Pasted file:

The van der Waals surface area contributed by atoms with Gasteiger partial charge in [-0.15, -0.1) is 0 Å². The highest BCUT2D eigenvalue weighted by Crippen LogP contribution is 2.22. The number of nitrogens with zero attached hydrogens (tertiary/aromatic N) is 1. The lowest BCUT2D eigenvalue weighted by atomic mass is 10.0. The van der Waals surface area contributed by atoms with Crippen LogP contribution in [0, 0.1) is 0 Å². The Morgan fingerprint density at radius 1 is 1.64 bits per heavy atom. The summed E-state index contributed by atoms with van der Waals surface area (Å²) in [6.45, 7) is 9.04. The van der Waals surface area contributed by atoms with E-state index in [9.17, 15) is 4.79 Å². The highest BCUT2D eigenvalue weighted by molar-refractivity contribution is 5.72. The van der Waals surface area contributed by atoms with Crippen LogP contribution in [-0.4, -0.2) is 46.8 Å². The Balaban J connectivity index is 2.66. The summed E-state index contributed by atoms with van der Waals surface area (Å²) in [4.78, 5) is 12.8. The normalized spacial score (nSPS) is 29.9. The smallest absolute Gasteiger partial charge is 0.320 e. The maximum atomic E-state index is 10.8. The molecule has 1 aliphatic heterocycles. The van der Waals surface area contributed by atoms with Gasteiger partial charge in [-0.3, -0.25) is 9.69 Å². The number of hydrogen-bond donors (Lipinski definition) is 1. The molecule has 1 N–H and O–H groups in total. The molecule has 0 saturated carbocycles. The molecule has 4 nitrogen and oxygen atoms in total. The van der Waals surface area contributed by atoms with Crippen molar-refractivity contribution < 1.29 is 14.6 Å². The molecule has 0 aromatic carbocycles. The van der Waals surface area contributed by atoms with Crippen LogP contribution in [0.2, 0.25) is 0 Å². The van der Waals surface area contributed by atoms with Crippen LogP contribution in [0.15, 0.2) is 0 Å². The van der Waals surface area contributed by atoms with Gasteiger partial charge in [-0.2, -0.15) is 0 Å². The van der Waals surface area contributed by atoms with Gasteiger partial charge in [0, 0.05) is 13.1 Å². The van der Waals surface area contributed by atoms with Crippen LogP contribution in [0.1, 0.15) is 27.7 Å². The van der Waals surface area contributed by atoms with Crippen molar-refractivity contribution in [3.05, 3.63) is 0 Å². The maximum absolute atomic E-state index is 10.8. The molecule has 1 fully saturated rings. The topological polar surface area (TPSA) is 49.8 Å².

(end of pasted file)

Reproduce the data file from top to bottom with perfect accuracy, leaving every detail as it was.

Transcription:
The van der Waals surface area contributed by atoms with Gasteiger partial charge in [-0.15, -0.1) is 0 Å². The highest BCUT2D eigenvalue weighted by Crippen LogP contribution is 2.22. The number of nitrogens with zero attached hydrogens (tertiary/aromatic N) is 1. The lowest BCUT2D eigenvalue weighted by atomic mass is 10.0. The van der Waals surface area contributed by atoms with Crippen LogP contribution in [0, 0.1) is 0 Å². The Morgan fingerprint density at radius 1 is 1.64 bits per heavy atom. The summed E-state index contributed by atoms with van der Waals surface area (Å²) in [6.45, 7) is 9.04. The van der Waals surface area contributed by atoms with E-state index in [9.17, 15) is 4.79 Å². The highest BCUT2D eigenvalue weighted by molar-refractivity contribution is 5.72. The van der Waals surface area contributed by atoms with Crippen LogP contribution in [-0.4, -0.2) is 46.8 Å². The Balaban J connectivity index is 2.66. The summed E-state index contributed by atoms with van der Waals surface area (Å²) in [4.78, 5) is 12.8. The normalized spacial score (nSPS) is 29.9. The smallest absolute Gasteiger partial charge is 0.320 e. The maximum atomic E-state index is 10.8. The molecule has 1 aliphatic heterocycles. The van der Waals surface area contributed by atoms with Gasteiger partial charge in [-0.3, -0.25) is 9.69 Å². The number of hydrogen-bond donors (Lipinski definition) is 1. The molecule has 1 N–H and O–H groups in total. The molecule has 0 saturated carbocycles. The molecule has 4 nitrogen and oxygen atoms in total. The van der Waals surface area contributed by atoms with Crippen molar-refractivity contribution < 1.29 is 14.6 Å². The molecule has 0 aromatic carbocycles. The van der Waals surface area contributed by atoms with Crippen LogP contribution in [0.2, 0.25) is 0 Å². The van der Waals surface area contributed by atoms with Crippen LogP contribution in [0.15, 0.2) is 0 Å². The van der Waals surface area contributed by atoms with Gasteiger partial charge in [-0.2, -0.15) is 0 Å². The van der Waals surface area contributed by atoms with Gasteiger partial charge in [0, 0.05) is 13.1 Å². The van der Waals surface area contributed by atoms with Crippen LogP contribution in [0.1, 0.15) is 27.7 Å². The van der Waals surface area contributed by atoms with Crippen molar-refractivity contribution in [3.05, 3.63) is 0 Å². The maximum absolute atomic E-state index is 10.8. The molecule has 1 fully saturated rings. The topological polar surface area (TPSA) is 49.8 Å².